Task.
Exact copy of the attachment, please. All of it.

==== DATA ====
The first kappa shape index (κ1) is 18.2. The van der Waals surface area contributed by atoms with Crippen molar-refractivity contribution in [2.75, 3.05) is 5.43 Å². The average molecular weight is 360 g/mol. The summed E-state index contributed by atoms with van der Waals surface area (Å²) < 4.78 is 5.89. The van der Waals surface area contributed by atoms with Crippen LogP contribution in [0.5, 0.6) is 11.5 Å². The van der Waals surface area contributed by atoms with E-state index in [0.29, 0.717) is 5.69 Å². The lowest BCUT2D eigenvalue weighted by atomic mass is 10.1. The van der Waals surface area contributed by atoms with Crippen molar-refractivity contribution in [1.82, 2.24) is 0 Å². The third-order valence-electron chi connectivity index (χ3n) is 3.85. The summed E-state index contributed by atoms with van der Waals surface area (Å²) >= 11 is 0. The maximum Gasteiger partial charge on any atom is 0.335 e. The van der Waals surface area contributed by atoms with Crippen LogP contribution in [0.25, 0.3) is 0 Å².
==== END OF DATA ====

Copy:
The first kappa shape index (κ1) is 18.2. The van der Waals surface area contributed by atoms with Crippen molar-refractivity contribution in [2.75, 3.05) is 5.43 Å². The average molecular weight is 360 g/mol. The summed E-state index contributed by atoms with van der Waals surface area (Å²) < 4.78 is 5.89. The van der Waals surface area contributed by atoms with Crippen LogP contribution in [0.5, 0.6) is 11.5 Å². The van der Waals surface area contributed by atoms with E-state index in [0.29, 0.717) is 5.69 Å². The lowest BCUT2D eigenvalue weighted by atomic mass is 10.1. The van der Waals surface area contributed by atoms with Crippen molar-refractivity contribution in [1.82, 2.24) is 0 Å². The third-order valence-electron chi connectivity index (χ3n) is 3.85. The summed E-state index contributed by atoms with van der Waals surface area (Å²) >= 11 is 0. The maximum Gasteiger partial charge on any atom is 0.335 e. The van der Waals surface area contributed by atoms with Crippen LogP contribution in [0.25, 0.3) is 0 Å².